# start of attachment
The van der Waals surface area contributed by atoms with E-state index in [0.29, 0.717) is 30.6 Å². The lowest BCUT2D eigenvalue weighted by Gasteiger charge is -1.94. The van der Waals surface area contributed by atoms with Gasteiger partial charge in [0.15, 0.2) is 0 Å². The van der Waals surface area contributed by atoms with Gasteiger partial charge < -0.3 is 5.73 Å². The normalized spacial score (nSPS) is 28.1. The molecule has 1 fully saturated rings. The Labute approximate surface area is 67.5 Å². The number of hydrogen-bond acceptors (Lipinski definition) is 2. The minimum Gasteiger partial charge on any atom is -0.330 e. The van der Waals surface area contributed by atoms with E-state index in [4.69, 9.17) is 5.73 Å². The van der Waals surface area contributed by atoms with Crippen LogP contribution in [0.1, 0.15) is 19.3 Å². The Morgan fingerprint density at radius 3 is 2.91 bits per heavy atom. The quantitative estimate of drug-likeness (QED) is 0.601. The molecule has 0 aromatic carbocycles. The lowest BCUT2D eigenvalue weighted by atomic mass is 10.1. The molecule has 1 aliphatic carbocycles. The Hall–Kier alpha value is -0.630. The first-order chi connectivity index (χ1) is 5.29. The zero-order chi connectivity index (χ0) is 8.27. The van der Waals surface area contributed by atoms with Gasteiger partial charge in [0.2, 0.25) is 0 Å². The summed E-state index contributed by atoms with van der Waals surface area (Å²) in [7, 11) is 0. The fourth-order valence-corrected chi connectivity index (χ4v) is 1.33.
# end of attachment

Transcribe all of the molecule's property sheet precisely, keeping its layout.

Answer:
The van der Waals surface area contributed by atoms with E-state index in [0.29, 0.717) is 30.6 Å². The lowest BCUT2D eigenvalue weighted by Gasteiger charge is -1.94. The van der Waals surface area contributed by atoms with Gasteiger partial charge in [0.15, 0.2) is 0 Å². The van der Waals surface area contributed by atoms with Gasteiger partial charge < -0.3 is 5.73 Å². The normalized spacial score (nSPS) is 28.1. The molecule has 1 fully saturated rings. The Labute approximate surface area is 67.5 Å². The number of hydrogen-bond acceptors (Lipinski definition) is 2. The minimum Gasteiger partial charge on any atom is -0.330 e. The van der Waals surface area contributed by atoms with E-state index in [4.69, 9.17) is 5.73 Å². The van der Waals surface area contributed by atoms with Crippen LogP contribution in [0.1, 0.15) is 19.3 Å². The Morgan fingerprint density at radius 3 is 2.91 bits per heavy atom. The quantitative estimate of drug-likeness (QED) is 0.601. The molecule has 0 aromatic carbocycles. The lowest BCUT2D eigenvalue weighted by atomic mass is 10.1. The molecule has 1 aliphatic carbocycles. The Hall–Kier alpha value is -0.630. The first-order chi connectivity index (χ1) is 5.29. The zero-order chi connectivity index (χ0) is 8.27. The van der Waals surface area contributed by atoms with Gasteiger partial charge in [0.2, 0.25) is 0 Å². The summed E-state index contributed by atoms with van der Waals surface area (Å²) in [7, 11) is 0. The fourth-order valence-corrected chi connectivity index (χ4v) is 1.33.